We apply a weighted least squares (WLS) methodology to assess relative risk based on production barrels and assets within a particular geography (though other methodologies have been proposed in the literature). We then extend the resulting betas to compute a cost of capital for each relevant asset type or play.

Because asset definitions will vary from company to company, managers applying this technique must be careful to accurately assess the asset classes used to baseline the regression. In addition, care must be taken in the selection of the market index (e.g., S&P500, TSX, FTSE1000) to ensure uniformity in the study.


Assets within a portfolio can have as much as a 10% point difference in WACC between their least risky assets and their most risky assets – a figure which would significantly change resource allocation decisions if explicitly recognized. (See Figure 2.)

We apply a WLS regression methodology across a universe of oil and gas peers, regressing their respective five-year historical weekly share price betas against their share of capital in different asset types, weighted by their absolute capital in each asset type. The result is a unique beta for each asset type which is used to compute the WACC for each asset in the portfolio.

Practical considerations

Applying this explicit risk methodology to the resource allocation question is best done at the executive level where the totality of the business and portfolio of assets can be taken into view. It is an impractical burden on the business to operate with non-uniform costs of capital at the business unit level, and can have unintended consequences as business units compete for capital. Benefits from this methodology include:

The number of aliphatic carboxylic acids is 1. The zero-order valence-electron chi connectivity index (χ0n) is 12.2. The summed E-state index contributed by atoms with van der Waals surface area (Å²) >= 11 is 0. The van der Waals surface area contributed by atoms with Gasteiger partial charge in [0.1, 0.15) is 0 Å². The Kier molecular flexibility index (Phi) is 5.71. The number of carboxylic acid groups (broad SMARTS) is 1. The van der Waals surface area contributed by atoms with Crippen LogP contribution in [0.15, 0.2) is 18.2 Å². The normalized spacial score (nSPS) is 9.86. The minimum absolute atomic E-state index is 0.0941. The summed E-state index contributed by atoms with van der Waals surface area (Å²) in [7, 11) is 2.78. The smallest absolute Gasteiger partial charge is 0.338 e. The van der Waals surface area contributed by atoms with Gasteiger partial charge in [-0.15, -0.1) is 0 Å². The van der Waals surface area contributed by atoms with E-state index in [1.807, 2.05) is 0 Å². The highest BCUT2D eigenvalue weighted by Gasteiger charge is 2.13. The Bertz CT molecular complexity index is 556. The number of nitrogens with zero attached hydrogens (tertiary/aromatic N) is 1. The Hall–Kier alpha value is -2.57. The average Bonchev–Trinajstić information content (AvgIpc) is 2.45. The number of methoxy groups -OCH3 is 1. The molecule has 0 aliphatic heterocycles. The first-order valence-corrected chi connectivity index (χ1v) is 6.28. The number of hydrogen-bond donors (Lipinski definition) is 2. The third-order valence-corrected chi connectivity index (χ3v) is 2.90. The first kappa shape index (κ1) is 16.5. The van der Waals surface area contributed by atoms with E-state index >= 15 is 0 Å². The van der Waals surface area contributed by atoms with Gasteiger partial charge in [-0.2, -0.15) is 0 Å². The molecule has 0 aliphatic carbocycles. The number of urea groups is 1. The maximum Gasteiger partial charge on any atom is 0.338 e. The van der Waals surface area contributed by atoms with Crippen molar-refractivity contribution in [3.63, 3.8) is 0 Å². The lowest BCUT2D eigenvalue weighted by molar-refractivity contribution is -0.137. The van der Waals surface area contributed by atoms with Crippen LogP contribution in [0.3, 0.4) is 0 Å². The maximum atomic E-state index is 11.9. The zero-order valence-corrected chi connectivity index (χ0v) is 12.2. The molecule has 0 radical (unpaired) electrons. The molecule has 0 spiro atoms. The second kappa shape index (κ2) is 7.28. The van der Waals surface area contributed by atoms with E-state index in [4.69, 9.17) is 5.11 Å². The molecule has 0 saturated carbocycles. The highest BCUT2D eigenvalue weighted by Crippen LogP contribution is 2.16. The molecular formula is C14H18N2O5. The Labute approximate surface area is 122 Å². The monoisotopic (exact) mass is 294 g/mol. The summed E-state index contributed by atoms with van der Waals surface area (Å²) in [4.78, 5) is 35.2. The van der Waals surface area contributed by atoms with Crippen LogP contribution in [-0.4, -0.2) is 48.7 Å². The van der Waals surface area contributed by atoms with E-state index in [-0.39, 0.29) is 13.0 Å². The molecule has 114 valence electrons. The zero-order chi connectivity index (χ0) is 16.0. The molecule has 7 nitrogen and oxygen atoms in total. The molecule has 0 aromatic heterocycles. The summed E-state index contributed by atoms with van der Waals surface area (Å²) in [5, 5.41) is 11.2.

• More efficient resource allocation decisions.
  • Greater ability to make grounded investment and M&A choices.
  • More accurate assessment of the portfolio's intrinsic value, and the value of individual asset components.

Collectively, these result in a more coherent and balanced oil and gas portfolio and, over time, increasing shareholder value creation.


It is our belief that cost of capital at the asset level should be explicitly taken into account when making portfolio level resource allocation decisions in oil and gas. A regression-based analytical model provides the most accurate view of differentiated cost of capital across asset types – though pure plays can work in limited situations. This increased level of transparency at the executive management level can help teams to maximize capital efficiency and resource allocation by providing a set of strong, objective guide rails to the risk lens in portfolio analysis.

About the authors

Jon Lock and Randy DeGeer specialize in corporate strategy and portfolio management for oil and gas companies at consulting firm Marakon. They are based in the Chicago office.